I took this photo on Highway Z on my drive to the Horicon Marsh. Autumn is so beautiful in Wisconsin.
The Trumpeter Swans are growing and continuing to enjoy swimming in an area near the auto tour.
Some of the trees are at their peak and putting on a spectacular show.
This Green-winged Teal looks a bit rough due to molting. The Green-winged Teal is the smallest dabbling duck in North America.
They also enjoy Ballet.
This is the pretty female Green-winged Teal.
I love the interaction between the Green-winged Teal and the Canada Goose.
I believe these are Adult nonbreeding Dowitchers. The tiger striping on their tales is an identifying feature. It is amazing that standing on one foot is restful!
This female Northern Pintail enjoys chatting and swimming.
Swimming only briefly, the Lesser Yellowlegs took off shortly after I arrived.
Autumn is a great time to view birds that are migrating through the Horicon Marsh. What do you think this one is?
Here is another view. I would love to hear what you think in the comments section.
Comment: Jerry asked a great question in the comments area. What is a dabbling duck? Dabblers feed on the surface of the water by opening their beaks to filter out tiny organisms. They may also tip up, leaving their legs and tails in the air. They don’t like to submerge their whole body. These include Canada Geese, Trumpeter Swans, and Wood Ducks. Divers, on the other hand, dive underwater to feed. These include Pied-billed Grebes and Ruddy Ducks.
Bird identification can be a challenge and that is part of the fun of birding. It’s exciting to discover a species we haven’t seen before. Let’s take a bird ID quiz and start with the bird that was easiest for me to identify today. He was spotted along the south side of Highway 49. Do you know what it is? Your answer is worth 2 points.
It is a Ring-billed Gull. It is a bit hard to tell in this picture because the fish is partially impaled on the end of the beak, but there is a dark ring there. The Herring Gull has a red spot on the bottom part of the beak (mandible). The Ring-billed Gull has yellow legs. The Herring Gull has pink legs. Also notice that the Ring-billed Gull has a red eye ring around its yellow eye. You get extra points if you can identify the fish.
This is the next bird I saw. He was frolicking in the water, which is a bit unusual for this bird, in my limited experience. I have always seen it wading. Your correct answer is worth 3 points.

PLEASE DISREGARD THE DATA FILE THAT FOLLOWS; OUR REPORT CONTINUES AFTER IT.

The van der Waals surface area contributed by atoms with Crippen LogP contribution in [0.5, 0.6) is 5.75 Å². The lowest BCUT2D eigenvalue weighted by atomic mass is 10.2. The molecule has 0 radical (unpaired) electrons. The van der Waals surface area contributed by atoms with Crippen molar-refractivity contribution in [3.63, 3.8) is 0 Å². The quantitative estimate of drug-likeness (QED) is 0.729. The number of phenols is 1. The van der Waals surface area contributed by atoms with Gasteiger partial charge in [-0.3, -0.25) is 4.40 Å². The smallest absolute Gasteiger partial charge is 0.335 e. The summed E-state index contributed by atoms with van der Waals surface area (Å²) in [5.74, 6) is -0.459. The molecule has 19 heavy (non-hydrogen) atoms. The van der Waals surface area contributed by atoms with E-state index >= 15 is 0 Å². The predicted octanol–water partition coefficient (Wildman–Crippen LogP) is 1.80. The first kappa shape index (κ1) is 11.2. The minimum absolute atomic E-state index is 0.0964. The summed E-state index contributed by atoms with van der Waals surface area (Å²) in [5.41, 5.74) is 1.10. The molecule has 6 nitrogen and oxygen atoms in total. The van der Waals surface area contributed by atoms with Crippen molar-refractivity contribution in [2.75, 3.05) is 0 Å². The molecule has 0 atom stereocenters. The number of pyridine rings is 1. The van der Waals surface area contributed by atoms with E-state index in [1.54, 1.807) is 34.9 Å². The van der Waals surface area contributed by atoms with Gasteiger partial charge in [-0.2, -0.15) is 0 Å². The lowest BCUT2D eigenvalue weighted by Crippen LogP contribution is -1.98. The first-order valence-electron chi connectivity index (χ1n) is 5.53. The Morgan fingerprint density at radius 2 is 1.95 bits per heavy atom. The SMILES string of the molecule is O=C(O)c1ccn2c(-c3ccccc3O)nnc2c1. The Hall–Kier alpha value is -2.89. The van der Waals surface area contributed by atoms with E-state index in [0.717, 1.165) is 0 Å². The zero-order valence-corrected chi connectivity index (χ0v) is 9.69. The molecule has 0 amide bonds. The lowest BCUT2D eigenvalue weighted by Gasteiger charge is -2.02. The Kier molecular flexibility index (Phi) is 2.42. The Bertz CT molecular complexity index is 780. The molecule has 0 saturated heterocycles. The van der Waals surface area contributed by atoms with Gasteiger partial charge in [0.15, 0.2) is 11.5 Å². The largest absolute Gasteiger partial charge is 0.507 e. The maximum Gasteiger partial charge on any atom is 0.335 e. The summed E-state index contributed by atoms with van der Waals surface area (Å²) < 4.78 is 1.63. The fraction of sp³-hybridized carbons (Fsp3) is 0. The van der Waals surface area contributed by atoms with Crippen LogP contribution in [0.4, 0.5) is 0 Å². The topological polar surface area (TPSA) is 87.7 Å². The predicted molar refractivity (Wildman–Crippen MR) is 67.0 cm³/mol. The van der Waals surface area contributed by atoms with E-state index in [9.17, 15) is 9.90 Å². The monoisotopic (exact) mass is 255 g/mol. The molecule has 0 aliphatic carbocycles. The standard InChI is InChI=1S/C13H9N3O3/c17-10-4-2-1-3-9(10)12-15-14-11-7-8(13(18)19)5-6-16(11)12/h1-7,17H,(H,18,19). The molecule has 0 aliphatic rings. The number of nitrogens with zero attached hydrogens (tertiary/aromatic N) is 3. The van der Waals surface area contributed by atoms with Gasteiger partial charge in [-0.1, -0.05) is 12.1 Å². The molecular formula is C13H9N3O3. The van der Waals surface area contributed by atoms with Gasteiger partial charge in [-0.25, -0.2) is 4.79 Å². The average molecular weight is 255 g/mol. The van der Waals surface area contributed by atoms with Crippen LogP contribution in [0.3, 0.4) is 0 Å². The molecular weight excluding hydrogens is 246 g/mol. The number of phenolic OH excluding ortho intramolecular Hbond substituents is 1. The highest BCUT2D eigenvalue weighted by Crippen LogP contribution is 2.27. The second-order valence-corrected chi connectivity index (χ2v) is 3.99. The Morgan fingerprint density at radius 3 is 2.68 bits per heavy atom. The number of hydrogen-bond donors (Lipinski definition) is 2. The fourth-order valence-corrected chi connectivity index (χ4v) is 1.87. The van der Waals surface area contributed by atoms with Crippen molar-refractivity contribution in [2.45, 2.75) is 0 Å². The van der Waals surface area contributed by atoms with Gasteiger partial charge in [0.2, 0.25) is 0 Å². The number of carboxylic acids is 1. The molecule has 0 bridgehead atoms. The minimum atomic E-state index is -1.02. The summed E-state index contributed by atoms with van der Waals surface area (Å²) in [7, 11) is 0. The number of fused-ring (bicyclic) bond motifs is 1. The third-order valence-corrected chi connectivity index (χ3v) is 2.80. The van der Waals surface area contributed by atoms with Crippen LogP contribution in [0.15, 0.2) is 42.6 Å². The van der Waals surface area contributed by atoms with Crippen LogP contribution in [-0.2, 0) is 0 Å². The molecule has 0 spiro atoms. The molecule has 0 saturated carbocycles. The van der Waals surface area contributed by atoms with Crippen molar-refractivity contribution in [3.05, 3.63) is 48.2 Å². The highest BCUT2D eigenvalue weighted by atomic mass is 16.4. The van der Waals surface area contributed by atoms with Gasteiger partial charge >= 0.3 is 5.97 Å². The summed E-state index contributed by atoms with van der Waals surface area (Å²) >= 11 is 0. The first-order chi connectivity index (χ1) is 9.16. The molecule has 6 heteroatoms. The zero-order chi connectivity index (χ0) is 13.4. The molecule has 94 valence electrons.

This photo gives us a solid clue as it reveals the bird’s yellow legs.
This is a Lesser Yellowlegs. The bill is dark and slender. The Greater Yellowlegs has a bit thicker bill with a slight upturn at the end. The length of the bill is about equal to the length of the head in this Lesser Yellowlegs. The bill is about 1.5 times the length of the head for the Greater Yellowlegs.
Now let’s look at the most difficult identification of the day. Is this the Short-billed Dowitcher or the Long-billed Dowitcher? Your correct answer is worth 5 points.
Here is another angle.
Apparently, the best way to distinguish the Short-billed from the Long-billed is by their call. You can listen to the Short-billed Dowithcher’s call here and the Long-billed Dowitcher’s call here. Today, there were several Dowitchers wading in the water and they weren’t talking. They were eating. They were probing their long beaks up and down in the water and mud like long sewing machine needles. I think this is the Short-billed Dowitcher. The Short-billed has an orange wash to the face, neck, breast, and underparts. It has variable spotting on the upper breast. The belly can include some white. The Long-billed is brick-red on the underparts and has dark upperparts with reddish markings. It has a barred breast with no white areas on the belly.
How did you do on the quiz? Did you get all 10 points plus the bonus points for the fish identification? I referred to Birds of North America: Eastern Region, Editor-in-Chief Francois Vuilleumier, Field Guide to Birds by Donald and Lillian Stokes, and The Sibley Guide to Birds by David Allen Sibley for my information today. Do you have a favorite bird ID book? Please share your favorites in the comments section.